In Brief

Why did the Stormont power-sharing talks fail?

With the DUP and Sinn Fein blaming each other, a deal seems a long way off

Northern Ireland's politicians have missed multiple deadlines to restore power-sharing at Stormont since March, with each party blaming the other - and the Tory minority government - for the most recent failure to meet an agreement.

While DUP leader Arlene Foster says talks will continue over the summer, negotiators remain far apart on several issues, including Sinn Fein's demands for an Irish language act.

What's behind the rift?

Michelle O'Neill, Sinn Fein's leader at Stormont, claims the Conservatives' deal with the DUP is one of the main reasons efforts to establish a new administration have floundered, the Belfast Telegraph reports.

"What this constitutes is a monumental failure on behalf of Theresa May," she said on Tuesday. "She has set back decades of work that has been done here throughout the years and it's a consequence, as we all know, of the DUP supporting the Prime Minister and the Prime Minister in turn supporting the DUP."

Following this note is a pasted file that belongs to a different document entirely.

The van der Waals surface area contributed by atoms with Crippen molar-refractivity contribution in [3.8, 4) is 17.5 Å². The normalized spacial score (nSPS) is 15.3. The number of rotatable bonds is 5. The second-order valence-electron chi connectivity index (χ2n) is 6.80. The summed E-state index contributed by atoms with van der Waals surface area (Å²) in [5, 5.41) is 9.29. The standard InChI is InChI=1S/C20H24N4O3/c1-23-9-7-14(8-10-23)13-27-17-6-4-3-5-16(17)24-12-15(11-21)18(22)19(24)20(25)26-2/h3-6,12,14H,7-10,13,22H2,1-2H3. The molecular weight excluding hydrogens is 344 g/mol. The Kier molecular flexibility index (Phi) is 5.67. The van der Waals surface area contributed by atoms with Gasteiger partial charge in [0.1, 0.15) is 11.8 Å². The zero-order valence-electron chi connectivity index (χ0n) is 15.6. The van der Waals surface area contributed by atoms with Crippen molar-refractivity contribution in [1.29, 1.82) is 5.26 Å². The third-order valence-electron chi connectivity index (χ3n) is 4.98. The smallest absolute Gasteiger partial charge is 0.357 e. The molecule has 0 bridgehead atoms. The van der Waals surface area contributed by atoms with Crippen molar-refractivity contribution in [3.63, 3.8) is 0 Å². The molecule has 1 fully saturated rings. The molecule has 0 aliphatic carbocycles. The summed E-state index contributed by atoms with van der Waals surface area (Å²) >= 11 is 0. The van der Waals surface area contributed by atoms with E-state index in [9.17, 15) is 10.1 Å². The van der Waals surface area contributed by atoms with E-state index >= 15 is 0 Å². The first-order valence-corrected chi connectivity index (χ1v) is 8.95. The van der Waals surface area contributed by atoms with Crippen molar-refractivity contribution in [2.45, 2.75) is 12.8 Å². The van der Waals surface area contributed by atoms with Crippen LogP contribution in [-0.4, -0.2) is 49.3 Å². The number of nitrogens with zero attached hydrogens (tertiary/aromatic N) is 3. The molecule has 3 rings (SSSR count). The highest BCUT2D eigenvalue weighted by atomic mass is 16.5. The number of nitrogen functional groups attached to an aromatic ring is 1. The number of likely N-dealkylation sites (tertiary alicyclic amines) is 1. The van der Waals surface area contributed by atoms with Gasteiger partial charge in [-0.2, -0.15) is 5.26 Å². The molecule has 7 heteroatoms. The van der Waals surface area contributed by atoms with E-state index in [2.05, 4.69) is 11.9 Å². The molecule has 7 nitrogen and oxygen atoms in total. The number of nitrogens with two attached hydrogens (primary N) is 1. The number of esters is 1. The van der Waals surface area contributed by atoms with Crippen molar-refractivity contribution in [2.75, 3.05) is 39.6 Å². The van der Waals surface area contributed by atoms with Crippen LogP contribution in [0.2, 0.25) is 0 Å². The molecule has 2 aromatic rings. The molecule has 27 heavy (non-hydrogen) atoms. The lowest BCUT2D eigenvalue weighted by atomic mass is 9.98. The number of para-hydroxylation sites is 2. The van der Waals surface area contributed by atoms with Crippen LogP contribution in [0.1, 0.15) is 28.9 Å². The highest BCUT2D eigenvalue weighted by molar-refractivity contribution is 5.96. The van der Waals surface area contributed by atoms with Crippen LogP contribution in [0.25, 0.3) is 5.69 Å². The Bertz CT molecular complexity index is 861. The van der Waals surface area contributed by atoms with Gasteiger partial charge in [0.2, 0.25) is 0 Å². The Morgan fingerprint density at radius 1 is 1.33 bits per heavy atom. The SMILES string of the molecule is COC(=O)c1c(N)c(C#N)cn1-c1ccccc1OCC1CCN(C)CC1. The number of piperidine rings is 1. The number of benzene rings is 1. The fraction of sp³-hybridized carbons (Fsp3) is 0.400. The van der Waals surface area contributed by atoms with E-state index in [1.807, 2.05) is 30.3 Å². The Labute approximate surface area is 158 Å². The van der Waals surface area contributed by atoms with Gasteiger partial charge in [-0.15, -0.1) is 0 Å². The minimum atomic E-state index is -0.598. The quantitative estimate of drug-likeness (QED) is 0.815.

Calls for an Irish language act

The DUP, meanwhile, blames the stalemate on Sinn Fein's demands for an Irish language act to put Irish on an equal par with English in the province.

Fearing criticism from hardline unionists, the party has argued for an all-embracing culture act that would also guarantee the rights of Ulster Scots speakers and incorporate the protection of Orange/Protestant culture into legislation, The Guardian reports.

What now?

The government has repeatedly warned that if no power-sharing deal is in place soon, it may call for new elections or step in to govern the region through direct rule. 

Both the UK and Irish governments have warned that failing to secure an agreement would have "profound and serious implications" and limit Northern Ireland's influence in Brexit talks, Reuters says.

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